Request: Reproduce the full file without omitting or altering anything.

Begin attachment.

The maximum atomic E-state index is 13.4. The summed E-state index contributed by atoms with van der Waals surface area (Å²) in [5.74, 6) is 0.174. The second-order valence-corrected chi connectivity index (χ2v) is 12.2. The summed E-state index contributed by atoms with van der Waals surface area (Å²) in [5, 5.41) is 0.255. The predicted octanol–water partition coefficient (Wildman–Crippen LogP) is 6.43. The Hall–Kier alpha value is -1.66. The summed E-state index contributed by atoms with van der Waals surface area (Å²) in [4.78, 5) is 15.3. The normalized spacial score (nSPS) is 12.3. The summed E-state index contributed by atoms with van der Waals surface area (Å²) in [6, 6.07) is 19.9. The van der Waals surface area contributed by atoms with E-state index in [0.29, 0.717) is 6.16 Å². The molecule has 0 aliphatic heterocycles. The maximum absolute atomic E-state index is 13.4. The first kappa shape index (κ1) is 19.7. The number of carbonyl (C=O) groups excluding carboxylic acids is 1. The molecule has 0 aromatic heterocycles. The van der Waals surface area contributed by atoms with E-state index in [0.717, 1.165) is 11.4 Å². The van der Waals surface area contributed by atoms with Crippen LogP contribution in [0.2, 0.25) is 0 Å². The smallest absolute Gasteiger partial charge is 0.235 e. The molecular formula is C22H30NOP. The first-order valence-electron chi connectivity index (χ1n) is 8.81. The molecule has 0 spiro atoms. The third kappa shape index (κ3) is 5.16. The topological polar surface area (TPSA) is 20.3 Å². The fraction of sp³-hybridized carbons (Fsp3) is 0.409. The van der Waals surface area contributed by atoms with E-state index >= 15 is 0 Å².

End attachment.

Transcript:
The maximum atomic E-state index is 13.4. The summed E-state index contributed by atoms with van der Waals surface area (Å²) in [5.74, 6) is 0.174. The second-order valence-corrected chi connectivity index (χ2v) is 12.2. The summed E-state index contributed by atoms with van der Waals surface area (Å²) in [5, 5.41) is 0.255. The predicted octanol–water partition coefficient (Wildman–Crippen LogP) is 6.43. The Hall–Kier alpha value is -1.66. The summed E-state index contributed by atoms with van der Waals surface area (Å²) in [4.78, 5) is 15.3. The normalized spacial score (nSPS) is 12.3. The summed E-state index contributed by atoms with van der Waals surface area (Å²) in [6, 6.07) is 19.9. The van der Waals surface area contributed by atoms with E-state index in [0.29, 0.717) is 6.16 Å². The molecule has 0 aliphatic heterocycles. The maximum absolute atomic E-state index is 13.4. The first kappa shape index (κ1) is 19.7. The number of carbonyl (C=O) groups excluding carboxylic acids is 1. The molecule has 0 aromatic heterocycles. The van der Waals surface area contributed by atoms with E-state index in [0.717, 1.165) is 11.4 Å². The van der Waals surface area contributed by atoms with Crippen LogP contribution in [0.2, 0.25) is 0 Å². The smallest absolute Gasteiger partial charge is 0.235 e. The molecular formula is C22H30NOP. The first-order valence-electron chi connectivity index (χ1n) is 8.81. The molecule has 0 spiro atoms. The third kappa shape index (κ3) is 5.16. The topological polar surface area (TPSA) is 20.3 Å². The fraction of sp³-hybridized carbons (Fsp3) is 0.409. The van der Waals surface area contributed by atoms with E-state index >= 15 is 0 Å².